The living dead: The land of ‘martyrs’

In the land of Hazaras the dead are owned by the people

Munira Abbas April 19, 2015
A view of Marriabad Hazara cemetery. PHOTO: EXPRESS


Kids playing football, a long line of elders chatting as the sun sets, a teenager staring at a picture, a middle aged woman reading from a book - the scene is not that of a park but that of a graveyard. It is a graveyard that serves as a communal space.

"The Marriabad Hazara cemetery was built a century ago, since it’s part of the cantonment area, we are negotiating to acquire more land because we have an average of 21 to 24 deaths per month," said Haji Mohammad Ijaz, General Secretary, Hazara Qaumi Jirga (HQJ). "It was allotted to our forefathers Hazara Pioneers, an infantry regiment of the British Indian army in 1820", added Haji Qayum Changezi, Chairman, HQJ.

"There are more than 2000 graves of Shuhadas in both cemeteries of Marriabad and Hazara town, and millions of other graves. The portion Behisht-e-Zainab was made after the 1985 incident when 21 Hazaras were killed during Zia-ul-Haq’s regime. It has continued unabated for 25 years now", claimed Ijaz.

The way to Behisht-e-Zainab is framed with pictures of the martyrs on either side. From infants to the old men, the portraits stare into the souls of the ones treading towards the graves. A couple is seen sitting in front of the picture of their six year old, Sahar Batool, who was abducted, raped and killed by the Jhangvis. A mother who goes to the graveyard holding the Quran in her arms every day since the blast pretends her daughter is still alive, just in another place.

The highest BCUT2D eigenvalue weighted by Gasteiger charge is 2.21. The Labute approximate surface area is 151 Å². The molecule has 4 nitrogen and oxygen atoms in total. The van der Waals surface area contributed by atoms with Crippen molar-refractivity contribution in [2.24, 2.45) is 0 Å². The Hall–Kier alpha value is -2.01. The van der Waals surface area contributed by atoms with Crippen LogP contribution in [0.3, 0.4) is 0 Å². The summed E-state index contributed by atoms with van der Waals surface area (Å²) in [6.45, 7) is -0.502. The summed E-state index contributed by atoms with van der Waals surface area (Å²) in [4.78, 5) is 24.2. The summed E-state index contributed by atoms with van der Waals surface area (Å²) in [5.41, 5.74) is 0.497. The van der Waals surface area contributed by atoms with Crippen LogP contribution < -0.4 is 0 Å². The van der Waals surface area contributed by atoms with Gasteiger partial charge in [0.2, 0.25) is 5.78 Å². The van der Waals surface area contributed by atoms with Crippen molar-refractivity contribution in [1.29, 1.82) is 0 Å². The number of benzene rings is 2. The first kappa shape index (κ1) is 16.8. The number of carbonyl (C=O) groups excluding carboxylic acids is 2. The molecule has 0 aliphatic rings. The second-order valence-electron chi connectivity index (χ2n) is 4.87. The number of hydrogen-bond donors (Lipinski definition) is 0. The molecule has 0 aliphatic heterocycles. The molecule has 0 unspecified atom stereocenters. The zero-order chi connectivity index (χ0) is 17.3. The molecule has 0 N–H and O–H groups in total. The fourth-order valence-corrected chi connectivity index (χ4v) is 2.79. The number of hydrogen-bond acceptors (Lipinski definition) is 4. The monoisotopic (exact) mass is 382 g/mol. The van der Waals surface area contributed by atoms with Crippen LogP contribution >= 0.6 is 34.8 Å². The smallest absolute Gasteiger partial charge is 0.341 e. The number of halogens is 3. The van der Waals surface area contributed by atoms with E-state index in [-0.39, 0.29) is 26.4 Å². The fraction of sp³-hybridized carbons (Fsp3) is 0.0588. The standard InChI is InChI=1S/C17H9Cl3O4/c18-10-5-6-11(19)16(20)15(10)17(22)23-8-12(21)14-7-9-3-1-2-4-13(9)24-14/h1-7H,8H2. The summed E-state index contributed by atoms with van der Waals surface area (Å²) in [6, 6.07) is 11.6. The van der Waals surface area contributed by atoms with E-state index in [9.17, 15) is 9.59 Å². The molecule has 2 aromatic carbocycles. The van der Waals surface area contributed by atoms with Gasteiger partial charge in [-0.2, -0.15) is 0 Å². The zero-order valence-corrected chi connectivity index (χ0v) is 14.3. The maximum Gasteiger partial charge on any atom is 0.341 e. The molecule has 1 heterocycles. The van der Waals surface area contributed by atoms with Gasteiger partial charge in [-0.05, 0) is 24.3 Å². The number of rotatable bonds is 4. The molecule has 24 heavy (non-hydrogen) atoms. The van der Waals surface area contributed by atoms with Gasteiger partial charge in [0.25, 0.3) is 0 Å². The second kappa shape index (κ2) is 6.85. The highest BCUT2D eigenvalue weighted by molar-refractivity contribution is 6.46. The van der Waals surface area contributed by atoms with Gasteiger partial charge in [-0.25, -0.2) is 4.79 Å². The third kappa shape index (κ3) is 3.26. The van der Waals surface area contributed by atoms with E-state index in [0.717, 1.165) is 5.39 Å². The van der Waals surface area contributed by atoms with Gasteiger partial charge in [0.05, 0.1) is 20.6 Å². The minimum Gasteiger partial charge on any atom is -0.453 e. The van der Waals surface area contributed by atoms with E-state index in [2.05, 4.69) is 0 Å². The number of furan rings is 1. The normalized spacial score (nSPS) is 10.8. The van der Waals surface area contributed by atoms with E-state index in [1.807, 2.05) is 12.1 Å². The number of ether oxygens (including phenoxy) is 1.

"There is not a single family left that does not have a martyr or survivor of the attack", said Batool’s father, Ghulam Sakhi Khan. Almost everyone is affected and for everyone the graveyard is sacred. To get from one end of Marriabad to another, one has to pass the roads that pierce through the middle of the graveyard. The graves on both sides serve as a constant reminder of the city’s sacrifice. The graveyard also serves as a timeline of all the attacks. As the silhouettes of Alams are seen against the dark blue sky, martyrs of the attacks on Muharram processions and other incidents lie together respectively. Some graves extend scattered awkwardly till the truck and bus stand at the foot of the mountain.

In Marriabad, instead of pictures of politicians, the streets are adorned with the pictures of the martyrs; and the chowks are named after these martyrs. Hazara’s respect for their martyrs is exemplary. A shia dead in Karachi or another part of the country is forgotten but in the land of Hazaras the dead are owned by the people.

They are made sacred. They are made immortal.

Published in The Express Tribune, April 19th, 2015.


Ahsan Shah | 5 years ago | Reply What a marvelous and heart touching article Allah save Pakistan and Hazara from terrorists.
Bilal Hussain | 5 years ago | Reply Bihisht-e-Zainab is just a 15mins walk from my house, that I used to own on Alamdar Road. Hazaras have strong emotions and are very brave people. Its the lack of resources and government's attention, that they are not in the limelight when the solid presence of inherited culture, academic competencies, moralities, discipline and ethics are portrayed to the public. Right from Afghanistan to Quetta, Pakistan and then to Europe, America, Australia and other parts of the world, Hazaras proved to be a major asset in any of these countries. Its such a shame that our government ignores the weak and puts its preferential treatment in place for its development projects and other community oriented initiatives. Like Gawadar is the blood of Pak-China economic corridor, but what's in it for the peaople in Balochistan?
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